In an attempt to understand classical art as a form in itself and not as a specific time period, one must determine the most important characteristics belonging to this genre. Perhaps the most important trait is the visualization of the ideal in relation to a mundane life. Taking the ordinary and creating something extraordinary is the quintessential mark of classicism. Symmetry within the work and the use of parallel lines are also dependent qualities of classical art. “Primary Light Group: Red, Green, Blue” by Jo Baer presents a simple representation of classical work that incorporates these three requirements. Through the simple application of paint on canvas, this minimalist painter captures the elegant style of classicism.
Upon first look at Baer’s work, an initial indifference sets in; as with much of minimalist art, the meaning can be overshadowed by the simplicity of the composition. This is art? Anyone can do this! However, with some time to ponder upon the installation of the three panels, the connection to the classical becomes apparent and the importance of the artist’s vision is shown. The ideal is portrayed through the use of color. Though just a small strip of color around the border, the three primary light colors are displayed indicating the importance they play in one’s ability to visualize anything. Red, green, and blue combine in various ways to bring the visual world to life. The three large canvases also hold a symmetrical balance in their composition. Rather than viewing the three pieces as individual works of art, they are brought together in one piece that has no intersecting lines. The use of parallel lines creates a balance similar to many classical works. Finally, the three canvases give the appearance of columns through the use of these parallel lines. Arranged in a horizontal fashion, they become a representation of three columns that provide support to an important roof of the visual spectrum.
Similar to the Parthenon, Baer’s works creates an illusion of openness while maintaining distinct boundaries. The Parthenon with its rows of columns and interior walls portrayed the openness needed to worship, and communicate with, Athena while also setting limits of where the common man could not go. “Primary Light Group” also keeps this balance; the openness of the white canvas allows the imagination to fill in the gap and create new pictures, but the borders are clearly marked by each of the primary colors and black frame—keeping the viewer within certain limits.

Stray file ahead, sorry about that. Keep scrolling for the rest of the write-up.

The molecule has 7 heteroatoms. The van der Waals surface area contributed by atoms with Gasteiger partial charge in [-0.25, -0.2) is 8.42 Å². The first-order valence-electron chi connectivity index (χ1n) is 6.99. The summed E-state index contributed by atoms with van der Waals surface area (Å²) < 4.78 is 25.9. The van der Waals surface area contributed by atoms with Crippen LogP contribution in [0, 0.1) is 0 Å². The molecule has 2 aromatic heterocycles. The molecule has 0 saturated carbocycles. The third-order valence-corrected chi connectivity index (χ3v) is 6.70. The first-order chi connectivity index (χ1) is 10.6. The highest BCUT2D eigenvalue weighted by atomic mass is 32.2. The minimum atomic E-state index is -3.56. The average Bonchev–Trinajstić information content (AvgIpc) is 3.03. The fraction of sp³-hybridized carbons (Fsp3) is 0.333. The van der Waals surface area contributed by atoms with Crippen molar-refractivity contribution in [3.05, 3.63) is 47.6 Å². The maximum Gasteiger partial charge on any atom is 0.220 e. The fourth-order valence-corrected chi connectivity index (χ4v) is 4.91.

Both the Parthenon and “Primary Light Group” attempt to capture the ideal through less than perfect mediums. The Parthenon was built as a house to the goddess Athena. The inherent irony is that common earthly material could be used to create a home for a celestial god exists within its design. Baer’s work is plagued with this same irony; she used pigment based paints of oil and synthetic polymer to capture the image of light. Can light be captured, and can a celestial power be housed on earth? Light and deity as the ideal are attempted to be portrayed in the best forms available to the artists. Despite the imperfections in their portrayals, the Parthenon and “Primary Light Group” both elevate the ideal through simple expression. The concept of “nude but not naked” can be used to describe the white canvas and the sculptures of the meotopes on the Parthenon friezes. While Baer’s canvas may be white, it is not blank. The beauty is found through the portrayal of the ideal form.
The obvious difference between these two classical pieces is that one is a work done on canvas, and the other is an architectural and historical artifact. Comparing the two on this basis alone is an unfair look at classical art since both come from different eras and cultures, but the themes they both present are harmonious. In keeping with one of the main themes, both subjects display great symmetry. Oddly enough, the Parthenon only appears symmetrical through the use of creative design in which there are slight curves in the structure to undo the natural perception of asymmetry that occurs with large scale buildings. The symmetry of the “Primary Light Group” is real and repeated. Each of the three colors has its own canvas that is presented as a square on the wall. This repetition of frames adds to the symmetry of the paintings. Each border becomes a part of the continuous horizontal line while the vertical borders also balance the work.
Not only do the pieces resemble columns, but they also recreate the triglyphs found on the Parthenon’s friezes. Creating a break from the initial understanding of the work, the natural separation between the canvases allows for the viewer to look at the art in a separate way just as the triglyph separated one meotope from another. With precision spacing, Baer’s work becomes a cycle of viewing; just as one could walk around the Parthenon and understand the story told through different angles, “Primary Light Group” also allows for many interpretations. If the three paintings were too close together the individual canvases would blur into one, and if they were spaced too far apart, the sense of connection would be lost.
Although classical art may be seen as an ancient genre, modern artists are still influenced by the core themes that have transcended time. Through an elevation of the ideal, the use of parallel lines, and the symmetrical composition of her work, Jo Baer’s “Primary Light Group: Red, Green, Blue” stands as a great example of classical art in the modern age.